Abstract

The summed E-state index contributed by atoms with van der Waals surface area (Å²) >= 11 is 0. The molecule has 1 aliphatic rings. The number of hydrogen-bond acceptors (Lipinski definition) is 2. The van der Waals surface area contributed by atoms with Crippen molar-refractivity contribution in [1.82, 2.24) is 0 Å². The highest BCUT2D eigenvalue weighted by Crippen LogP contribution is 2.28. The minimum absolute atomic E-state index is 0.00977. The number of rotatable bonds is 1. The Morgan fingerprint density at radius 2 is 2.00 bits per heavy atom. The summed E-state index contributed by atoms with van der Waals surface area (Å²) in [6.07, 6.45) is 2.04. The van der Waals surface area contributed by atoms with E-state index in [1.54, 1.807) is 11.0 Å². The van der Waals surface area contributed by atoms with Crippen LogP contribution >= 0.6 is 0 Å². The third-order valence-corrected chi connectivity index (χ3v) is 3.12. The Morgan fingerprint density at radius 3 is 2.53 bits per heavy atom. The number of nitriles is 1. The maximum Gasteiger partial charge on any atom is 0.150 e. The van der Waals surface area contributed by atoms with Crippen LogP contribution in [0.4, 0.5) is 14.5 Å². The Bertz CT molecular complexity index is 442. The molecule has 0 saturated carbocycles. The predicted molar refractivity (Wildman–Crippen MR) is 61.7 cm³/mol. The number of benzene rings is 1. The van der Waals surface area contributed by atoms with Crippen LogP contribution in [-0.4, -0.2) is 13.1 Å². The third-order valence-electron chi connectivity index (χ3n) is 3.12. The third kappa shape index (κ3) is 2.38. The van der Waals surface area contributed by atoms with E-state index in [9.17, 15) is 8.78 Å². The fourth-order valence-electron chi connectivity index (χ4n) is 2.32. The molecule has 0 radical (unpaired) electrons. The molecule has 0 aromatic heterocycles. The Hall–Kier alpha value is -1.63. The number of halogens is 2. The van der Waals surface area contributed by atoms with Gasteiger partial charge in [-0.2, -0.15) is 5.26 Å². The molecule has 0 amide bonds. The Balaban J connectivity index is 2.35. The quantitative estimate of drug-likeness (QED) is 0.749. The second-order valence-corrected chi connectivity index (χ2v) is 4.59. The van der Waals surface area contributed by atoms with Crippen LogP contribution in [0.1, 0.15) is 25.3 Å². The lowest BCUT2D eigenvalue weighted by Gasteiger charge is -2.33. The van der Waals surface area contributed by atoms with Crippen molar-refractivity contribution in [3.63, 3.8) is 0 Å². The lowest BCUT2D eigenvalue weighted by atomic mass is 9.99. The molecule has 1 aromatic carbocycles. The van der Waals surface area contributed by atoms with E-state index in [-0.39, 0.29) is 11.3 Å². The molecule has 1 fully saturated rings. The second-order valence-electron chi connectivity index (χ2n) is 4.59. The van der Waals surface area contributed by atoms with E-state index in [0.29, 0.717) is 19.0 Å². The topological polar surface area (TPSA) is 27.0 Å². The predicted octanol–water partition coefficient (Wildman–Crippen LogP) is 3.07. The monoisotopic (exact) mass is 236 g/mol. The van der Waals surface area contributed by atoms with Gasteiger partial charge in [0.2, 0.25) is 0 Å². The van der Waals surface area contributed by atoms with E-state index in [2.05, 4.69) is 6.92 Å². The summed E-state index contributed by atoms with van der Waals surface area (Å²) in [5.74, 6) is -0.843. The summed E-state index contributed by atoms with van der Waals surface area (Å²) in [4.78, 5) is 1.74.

Patients with acute nonlymphoblastic leukemia (ANL) in first remission (n = 38) or chronic myelocytic leukemia (CML) (n = 55) were given cyclophosphamide and total body irradiation, followed by marrow infusion from HLA-identical siblings. To evaluate postgrafting prophylaxis for acute graft-versus-host disease (GVHD), the patients were randomized to receive either methotrexate and cyclosporine (n = 43) or cyclosporine alone (n = 50). Methotrexate/cyclosporine significantly reduced the incidence and severity of acute GVHD, and improved early survival. This report updates the results with a 3.0 to 4.5 year follow-up. Methotrexate/cyclosporine did not interfere with sustained hematopoietic engraftment, although granulocyte recovery to 1,000/microL was delayed by five days on the average. The incidence of chronic GVHD was identical in the two groups (26% v 24%). Disease-free 3-year survival was slightly better in the methotrexate/cyclosporine group (65% v 54%), but this benefit was restricted to patients with CML (73% v 54%), while no improvement was seen in patients with ANL (41% v 41%). In contrast to patients with CML (relapse rates 8% v 9%), the early survival benefit among patients with ANL given methotrexate/cyclosporine was offset by an increase in leukemic relapses (29% v 16%).

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